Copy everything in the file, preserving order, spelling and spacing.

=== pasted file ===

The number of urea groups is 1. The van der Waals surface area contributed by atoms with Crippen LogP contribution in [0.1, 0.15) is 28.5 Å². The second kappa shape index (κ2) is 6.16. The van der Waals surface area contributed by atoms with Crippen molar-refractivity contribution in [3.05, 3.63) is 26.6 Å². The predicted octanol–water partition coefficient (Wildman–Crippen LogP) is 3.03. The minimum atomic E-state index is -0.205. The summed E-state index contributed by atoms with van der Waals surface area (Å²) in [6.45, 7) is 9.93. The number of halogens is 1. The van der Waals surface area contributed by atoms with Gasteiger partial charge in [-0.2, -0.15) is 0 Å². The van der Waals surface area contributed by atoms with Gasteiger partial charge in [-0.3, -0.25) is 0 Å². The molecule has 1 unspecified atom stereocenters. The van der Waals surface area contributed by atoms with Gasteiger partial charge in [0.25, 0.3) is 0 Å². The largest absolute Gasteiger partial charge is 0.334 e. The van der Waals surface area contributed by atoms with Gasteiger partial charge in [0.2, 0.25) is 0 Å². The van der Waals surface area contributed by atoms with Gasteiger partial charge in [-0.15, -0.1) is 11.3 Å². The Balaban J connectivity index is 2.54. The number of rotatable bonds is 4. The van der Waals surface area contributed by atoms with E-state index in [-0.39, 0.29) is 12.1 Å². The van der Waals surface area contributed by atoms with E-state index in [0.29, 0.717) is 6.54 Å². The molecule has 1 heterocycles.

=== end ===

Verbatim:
The number of urea groups is 1. The van der Waals surface area contributed by atoms with Crippen LogP contribution in [0.1, 0.15) is 28.5 Å². The second kappa shape index (κ2) is 6.16. The van der Waals surface area contributed by atoms with Crippen molar-refractivity contribution in [3.05, 3.63) is 26.6 Å². The predicted octanol–water partition coefficient (Wildman–Crippen LogP) is 3.03. The minimum atomic E-state index is -0.205. The summed E-state index contributed by atoms with van der Waals surface area (Å²) in [6.45, 7) is 9.93. The number of halogens is 1. The van der Waals surface area contributed by atoms with Gasteiger partial charge in [-0.2, -0.15) is 0 Å². The van der Waals surface area contributed by atoms with Gasteiger partial charge in [-0.3, -0.25) is 0 Å². The molecule has 1 unspecified atom stereocenters. The van der Waals surface area contributed by atoms with Gasteiger partial charge in [0.25, 0.3) is 0 Å². The largest absolute Gasteiger partial charge is 0.334 e. The van der Waals surface area contributed by atoms with Gasteiger partial charge in [0.2, 0.25) is 0 Å². The van der Waals surface area contributed by atoms with Gasteiger partial charge in [-0.15, -0.1) is 11.3 Å². The Balaban J connectivity index is 2.54. The number of rotatable bonds is 4. The van der Waals surface area contributed by atoms with E-state index in [-0.39, 0.29) is 12.1 Å². The van der Waals surface area contributed by atoms with E-state index in [0.29, 0.717) is 6.54 Å². The molecule has 1 heterocycles.